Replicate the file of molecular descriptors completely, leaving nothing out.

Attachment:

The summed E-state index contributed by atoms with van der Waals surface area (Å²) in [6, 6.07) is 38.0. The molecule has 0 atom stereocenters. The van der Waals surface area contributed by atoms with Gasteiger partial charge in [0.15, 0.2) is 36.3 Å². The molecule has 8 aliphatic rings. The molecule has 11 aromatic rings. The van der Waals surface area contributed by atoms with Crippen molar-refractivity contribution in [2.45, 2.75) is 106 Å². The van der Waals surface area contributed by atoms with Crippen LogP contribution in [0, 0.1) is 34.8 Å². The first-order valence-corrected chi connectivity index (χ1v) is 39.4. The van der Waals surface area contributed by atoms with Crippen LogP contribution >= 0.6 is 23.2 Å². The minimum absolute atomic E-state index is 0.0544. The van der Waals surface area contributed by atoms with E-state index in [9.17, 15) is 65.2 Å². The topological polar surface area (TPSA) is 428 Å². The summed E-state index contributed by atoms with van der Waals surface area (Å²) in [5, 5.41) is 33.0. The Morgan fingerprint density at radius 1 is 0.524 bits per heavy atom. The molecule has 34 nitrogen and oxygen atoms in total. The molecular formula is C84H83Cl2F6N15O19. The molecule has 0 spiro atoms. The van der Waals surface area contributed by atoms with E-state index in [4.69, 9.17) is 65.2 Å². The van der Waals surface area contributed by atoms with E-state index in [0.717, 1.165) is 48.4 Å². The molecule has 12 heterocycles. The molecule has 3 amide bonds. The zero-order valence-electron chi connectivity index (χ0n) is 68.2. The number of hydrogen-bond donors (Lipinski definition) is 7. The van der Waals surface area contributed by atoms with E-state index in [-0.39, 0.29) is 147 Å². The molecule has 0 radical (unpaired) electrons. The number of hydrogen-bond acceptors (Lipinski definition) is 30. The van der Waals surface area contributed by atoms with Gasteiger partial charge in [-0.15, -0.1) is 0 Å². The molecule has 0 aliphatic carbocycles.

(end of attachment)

The summed E-state index contributed by atoms with van der Waals surface area (Å²) in [6, 6.07) is 38.0. The molecule has 0 atom stereocenters. The van der Waals surface area contributed by atoms with Gasteiger partial charge in [0.15, 0.2) is 36.3 Å². The molecule has 8 aliphatic rings. The molecule has 11 aromatic rings. The van der Waals surface area contributed by atoms with Crippen molar-refractivity contribution in [2.45, 2.75) is 106 Å². The van der Waals surface area contributed by atoms with Crippen LogP contribution in [0, 0.1) is 34.8 Å². The first-order valence-corrected chi connectivity index (χ1v) is 39.4. The van der Waals surface area contributed by atoms with Crippen LogP contribution >= 0.6 is 23.2 Å². The minimum absolute atomic E-state index is 0.0544. The van der Waals surface area contributed by atoms with E-state index in [9.17, 15) is 65.2 Å². The topological polar surface area (TPSA) is 428 Å². The summed E-state index contributed by atoms with van der Waals surface area (Å²) in [5, 5.41) is 33.0. The Morgan fingerprint density at radius 1 is 0.524 bits per heavy atom. The molecule has 34 nitrogen and oxygen atoms in total. The molecular formula is C84H83Cl2F6N15O19. The molecule has 0 spiro atoms. The van der Waals surface area contributed by atoms with E-state index in [4.69, 9.17) is 65.2 Å². The van der Waals surface area contributed by atoms with E-state index in [0.717, 1.165) is 48.4 Å². The molecule has 12 heterocycles. The molecule has 3 amide bonds. The zero-order valence-electron chi connectivity index (χ0n) is 68.2. The number of hydrogen-bond donors (Lipinski definition) is 7. The van der Waals surface area contributed by atoms with E-state index in [-0.39, 0.29) is 147 Å². The molecule has 0 radical (unpaired) electrons. The number of hydrogen-bond acceptors (Lipinski definition) is 30. The van der Waals surface area contributed by atoms with Gasteiger partial charge in [-0.15, -0.1) is 0 Å². The molecule has 0 aliphatic carbocycles.